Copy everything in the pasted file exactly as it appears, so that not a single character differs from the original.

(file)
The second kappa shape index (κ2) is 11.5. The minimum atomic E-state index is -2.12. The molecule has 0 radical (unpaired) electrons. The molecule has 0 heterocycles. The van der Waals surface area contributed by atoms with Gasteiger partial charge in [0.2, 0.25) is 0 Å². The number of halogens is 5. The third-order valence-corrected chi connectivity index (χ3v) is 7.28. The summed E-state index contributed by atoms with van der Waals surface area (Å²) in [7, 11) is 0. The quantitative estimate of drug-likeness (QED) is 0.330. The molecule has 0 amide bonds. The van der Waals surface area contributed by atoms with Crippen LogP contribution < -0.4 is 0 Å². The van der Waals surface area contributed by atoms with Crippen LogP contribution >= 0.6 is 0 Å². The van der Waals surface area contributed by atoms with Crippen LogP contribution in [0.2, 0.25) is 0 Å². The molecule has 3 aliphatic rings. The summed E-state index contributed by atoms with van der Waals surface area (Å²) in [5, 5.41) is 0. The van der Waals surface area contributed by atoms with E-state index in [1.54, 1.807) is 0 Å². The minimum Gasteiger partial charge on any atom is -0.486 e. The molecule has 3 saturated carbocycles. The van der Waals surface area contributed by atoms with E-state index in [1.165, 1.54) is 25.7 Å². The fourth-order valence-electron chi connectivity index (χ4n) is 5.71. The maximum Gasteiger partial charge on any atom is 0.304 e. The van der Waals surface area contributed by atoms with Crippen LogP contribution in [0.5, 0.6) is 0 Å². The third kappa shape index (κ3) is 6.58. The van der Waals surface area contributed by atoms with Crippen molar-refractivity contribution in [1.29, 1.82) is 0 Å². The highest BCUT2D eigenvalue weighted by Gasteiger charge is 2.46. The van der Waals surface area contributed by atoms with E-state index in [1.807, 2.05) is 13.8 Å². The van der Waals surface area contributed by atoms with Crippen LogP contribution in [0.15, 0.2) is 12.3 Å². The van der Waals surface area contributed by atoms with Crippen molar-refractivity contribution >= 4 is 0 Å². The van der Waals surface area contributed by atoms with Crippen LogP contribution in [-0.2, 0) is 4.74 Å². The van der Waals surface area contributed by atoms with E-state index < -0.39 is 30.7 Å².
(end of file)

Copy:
The second kappa shape index (κ2) is 11.5. The minimum atomic E-state index is -2.12. The molecule has 0 radical (unpaired) electrons. The molecule has 0 heterocycles. The van der Waals surface area contributed by atoms with Gasteiger partial charge in [0.2, 0.25) is 0 Å². The number of halogens is 5. The third-order valence-corrected chi connectivity index (χ3v) is 7.28. The summed E-state index contributed by atoms with van der Waals surface area (Å²) in [7, 11) is 0. The quantitative estimate of drug-likeness (QED) is 0.330. The molecule has 0 amide bonds. The van der Waals surface area contributed by atoms with Crippen LogP contribution < -0.4 is 0 Å². The van der Waals surface area contributed by atoms with Crippen LogP contribution >= 0.6 is 0 Å². The van der Waals surface area contributed by atoms with Crippen LogP contribution in [0.2, 0.25) is 0 Å². The molecule has 3 aliphatic rings. The summed E-state index contributed by atoms with van der Waals surface area (Å²) in [5, 5.41) is 0. The van der Waals surface area contributed by atoms with E-state index in [1.54, 1.807) is 0 Å². The minimum Gasteiger partial charge on any atom is -0.486 e. The molecule has 3 saturated carbocycles. The van der Waals surface area contributed by atoms with E-state index in [1.165, 1.54) is 25.7 Å². The fourth-order valence-electron chi connectivity index (χ4n) is 5.71. The maximum Gasteiger partial charge on any atom is 0.304 e. The van der Waals surface area contributed by atoms with Crippen LogP contribution in [0.5, 0.6) is 0 Å². The third kappa shape index (κ3) is 6.58. The van der Waals surface area contributed by atoms with Crippen molar-refractivity contribution in [1.29, 1.82) is 0 Å². The highest BCUT2D eigenvalue weighted by Gasteiger charge is 2.46. The van der Waals surface area contributed by atoms with E-state index in [1.807, 2.05) is 13.8 Å². The van der Waals surface area contributed by atoms with Crippen LogP contribution in [0.15, 0.2) is 12.3 Å². The van der Waals surface area contributed by atoms with Crippen molar-refractivity contribution >= 4 is 0 Å². The van der Waals surface area contributed by atoms with Crippen LogP contribution in [-0.2, 0) is 4.74 Å². The van der Waals surface area contributed by atoms with E-state index < -0.39 is 30.7 Å².